A Scottish philosopher, Kames Mill then further developed on the idea and moved the focus from animism to materialism which is a belief that truth can be founded only after a thorough understanding of our physical world. The assumption that Mill insisted was that humans and animals were basically the same that both were entirely physical in their outer look and were totally subjected to the physical laws of the universe. Though agreed in essence with Descartes’ primary approach in understanding the human body, Mill was against the concept of an immaterial mind.
Later on in the mid-1800s, a German physiologist, Wilhelm Wundt, used scientific research methods to investigate reaction times and his book, Principles of Physiological Psychology illustrated many of the main connections between the science of physiology and the study of humans’ thought and behaviour. The opening of the world’s first psychology lab at the University of Leipzig in 1879 marked the official beginning of psychology as a distinct scientific discipline. Wundt maintained that psychology is a study of humans’ consciousness and intended to apply as many experimental methods as possible to investigating and understanding internal mental processes. Though his use of “introspection” is seen as a non-trustable and non-scientific method today, his early work during the days helped to kick-start a stage for future experimental methods and hence was significant in the development of psychology as a scientific discipline.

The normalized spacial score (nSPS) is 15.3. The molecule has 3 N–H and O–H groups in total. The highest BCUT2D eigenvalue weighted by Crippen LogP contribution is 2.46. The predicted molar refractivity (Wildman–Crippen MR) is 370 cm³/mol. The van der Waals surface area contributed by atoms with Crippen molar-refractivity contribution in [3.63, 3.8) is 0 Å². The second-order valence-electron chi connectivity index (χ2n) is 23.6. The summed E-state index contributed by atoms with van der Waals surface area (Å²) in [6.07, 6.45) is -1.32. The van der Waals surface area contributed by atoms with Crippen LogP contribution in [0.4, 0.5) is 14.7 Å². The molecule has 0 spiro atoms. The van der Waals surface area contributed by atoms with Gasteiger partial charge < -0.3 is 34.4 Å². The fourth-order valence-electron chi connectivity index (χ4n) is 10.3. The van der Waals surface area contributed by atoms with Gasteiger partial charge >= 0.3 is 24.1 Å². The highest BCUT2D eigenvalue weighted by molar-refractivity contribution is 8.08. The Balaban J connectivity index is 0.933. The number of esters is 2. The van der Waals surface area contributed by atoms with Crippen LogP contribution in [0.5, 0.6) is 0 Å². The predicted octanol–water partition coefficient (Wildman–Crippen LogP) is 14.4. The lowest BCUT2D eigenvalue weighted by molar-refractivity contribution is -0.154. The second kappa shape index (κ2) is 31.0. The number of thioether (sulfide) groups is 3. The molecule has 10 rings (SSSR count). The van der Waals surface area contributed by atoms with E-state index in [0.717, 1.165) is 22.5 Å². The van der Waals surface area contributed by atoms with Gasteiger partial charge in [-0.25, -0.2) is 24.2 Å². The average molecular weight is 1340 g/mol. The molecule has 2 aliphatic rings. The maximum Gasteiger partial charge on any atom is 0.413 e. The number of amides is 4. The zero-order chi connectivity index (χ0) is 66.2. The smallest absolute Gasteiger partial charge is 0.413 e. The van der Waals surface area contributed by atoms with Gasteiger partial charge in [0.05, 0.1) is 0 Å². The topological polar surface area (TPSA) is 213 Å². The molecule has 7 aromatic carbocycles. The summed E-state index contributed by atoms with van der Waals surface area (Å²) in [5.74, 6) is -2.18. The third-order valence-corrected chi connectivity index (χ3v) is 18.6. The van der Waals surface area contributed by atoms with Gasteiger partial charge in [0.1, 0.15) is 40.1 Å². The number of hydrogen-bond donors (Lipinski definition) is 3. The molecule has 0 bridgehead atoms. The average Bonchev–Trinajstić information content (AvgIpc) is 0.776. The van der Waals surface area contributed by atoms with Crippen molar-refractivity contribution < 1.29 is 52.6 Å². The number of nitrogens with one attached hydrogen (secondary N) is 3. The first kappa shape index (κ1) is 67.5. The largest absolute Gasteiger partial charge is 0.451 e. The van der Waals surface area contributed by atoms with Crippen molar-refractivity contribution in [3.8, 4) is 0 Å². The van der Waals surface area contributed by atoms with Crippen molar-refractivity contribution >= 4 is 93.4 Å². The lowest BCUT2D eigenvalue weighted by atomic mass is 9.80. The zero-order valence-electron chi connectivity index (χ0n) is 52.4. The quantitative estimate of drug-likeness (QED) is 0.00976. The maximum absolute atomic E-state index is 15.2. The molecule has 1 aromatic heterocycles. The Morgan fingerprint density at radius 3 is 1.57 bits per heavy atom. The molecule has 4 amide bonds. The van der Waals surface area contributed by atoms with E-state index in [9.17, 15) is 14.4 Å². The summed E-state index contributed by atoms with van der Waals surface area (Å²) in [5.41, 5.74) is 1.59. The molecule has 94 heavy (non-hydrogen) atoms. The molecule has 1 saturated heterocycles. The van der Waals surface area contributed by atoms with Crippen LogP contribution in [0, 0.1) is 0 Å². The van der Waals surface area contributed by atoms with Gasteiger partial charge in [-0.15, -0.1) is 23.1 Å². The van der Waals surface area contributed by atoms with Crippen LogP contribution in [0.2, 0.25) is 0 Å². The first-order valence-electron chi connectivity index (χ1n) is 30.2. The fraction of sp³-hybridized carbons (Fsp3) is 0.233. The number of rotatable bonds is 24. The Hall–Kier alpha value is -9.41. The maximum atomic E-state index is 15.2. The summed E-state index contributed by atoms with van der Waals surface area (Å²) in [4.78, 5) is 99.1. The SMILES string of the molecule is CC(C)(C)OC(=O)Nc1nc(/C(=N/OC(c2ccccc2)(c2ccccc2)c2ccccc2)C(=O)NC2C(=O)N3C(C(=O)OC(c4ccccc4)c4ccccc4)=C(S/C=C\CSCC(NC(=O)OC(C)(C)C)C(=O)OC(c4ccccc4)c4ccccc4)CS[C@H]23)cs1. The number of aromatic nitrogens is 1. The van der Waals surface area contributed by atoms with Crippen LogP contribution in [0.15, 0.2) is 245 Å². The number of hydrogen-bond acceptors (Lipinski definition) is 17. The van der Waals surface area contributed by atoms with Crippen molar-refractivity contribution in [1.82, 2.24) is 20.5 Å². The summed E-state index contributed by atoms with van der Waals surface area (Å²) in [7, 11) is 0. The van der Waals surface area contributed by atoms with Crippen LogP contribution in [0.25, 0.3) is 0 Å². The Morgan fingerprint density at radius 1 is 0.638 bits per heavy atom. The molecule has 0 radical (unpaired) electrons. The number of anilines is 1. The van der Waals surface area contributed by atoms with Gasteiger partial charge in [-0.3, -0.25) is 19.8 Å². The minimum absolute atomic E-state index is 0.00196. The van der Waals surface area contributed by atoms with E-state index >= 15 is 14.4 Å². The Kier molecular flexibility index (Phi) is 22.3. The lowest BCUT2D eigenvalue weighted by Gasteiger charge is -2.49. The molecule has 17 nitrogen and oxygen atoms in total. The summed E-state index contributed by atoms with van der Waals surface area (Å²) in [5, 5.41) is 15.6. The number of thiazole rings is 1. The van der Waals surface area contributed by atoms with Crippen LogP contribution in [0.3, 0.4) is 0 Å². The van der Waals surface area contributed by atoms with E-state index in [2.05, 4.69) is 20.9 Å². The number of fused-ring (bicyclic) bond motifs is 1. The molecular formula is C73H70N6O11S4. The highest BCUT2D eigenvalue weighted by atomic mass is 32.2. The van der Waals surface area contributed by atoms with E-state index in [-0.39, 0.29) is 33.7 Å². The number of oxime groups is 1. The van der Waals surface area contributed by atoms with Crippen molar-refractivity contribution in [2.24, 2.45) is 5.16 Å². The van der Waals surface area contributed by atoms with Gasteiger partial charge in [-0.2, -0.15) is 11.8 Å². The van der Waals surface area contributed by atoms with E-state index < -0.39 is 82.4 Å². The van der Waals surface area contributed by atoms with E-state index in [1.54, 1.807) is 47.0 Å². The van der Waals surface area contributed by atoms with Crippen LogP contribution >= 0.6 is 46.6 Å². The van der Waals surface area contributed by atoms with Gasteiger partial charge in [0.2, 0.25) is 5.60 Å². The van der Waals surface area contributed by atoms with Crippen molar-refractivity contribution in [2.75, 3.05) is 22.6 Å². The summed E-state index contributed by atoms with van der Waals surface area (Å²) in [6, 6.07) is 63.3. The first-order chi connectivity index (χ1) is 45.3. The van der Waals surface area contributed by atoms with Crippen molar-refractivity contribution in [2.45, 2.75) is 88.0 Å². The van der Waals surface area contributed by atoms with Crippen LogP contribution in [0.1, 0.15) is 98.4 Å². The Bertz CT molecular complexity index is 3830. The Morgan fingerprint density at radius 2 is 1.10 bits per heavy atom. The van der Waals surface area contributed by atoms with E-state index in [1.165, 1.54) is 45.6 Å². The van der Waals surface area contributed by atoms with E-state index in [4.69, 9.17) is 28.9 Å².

One of the Wundt’s most famous student, Edward B.Titchener went on to develop amd found psychology’s first major school of thought and proposed the idea that human consciousness can be broken down into smaller parts via introspection. He was one of the most prominent structuralist. While structuralism was notable for its emphasis on science research, its methods were less convincing, unreliable, limiting and subjective. The concept essentially died when Titchener passed away in 1927.
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In response to structuralism, functionalism, an American perspective which was largely influenced by the work of William James and the evolutionary theory of Charles Darwin emerged. Functionalists sought for explanation for the mental processes in much systematic and accurate way. Instead of focussing on the elements of consciousness, they focussed on its purpose. This brings psychology a step closer to scientific discipline by placing great emphasis on systematic research method.
In early 20th Century, another major school of thought known as behaviourism rose to dominance. It was a significant change from the past theoretical views. In fact, it was aimed to transform psychology into a much scientific discipline by solely emphasising on observable behaviour. It was started by Ivan Pavlov and two of the strongest advocates were John B.Watson and B.F. Skinner. However, behaviourism does not encourage scientific psychology.
Among all, the concept of empiricism developed by philosophers John Locke and David Hume was the most significant leap in the development of psychology as a scientific discipline.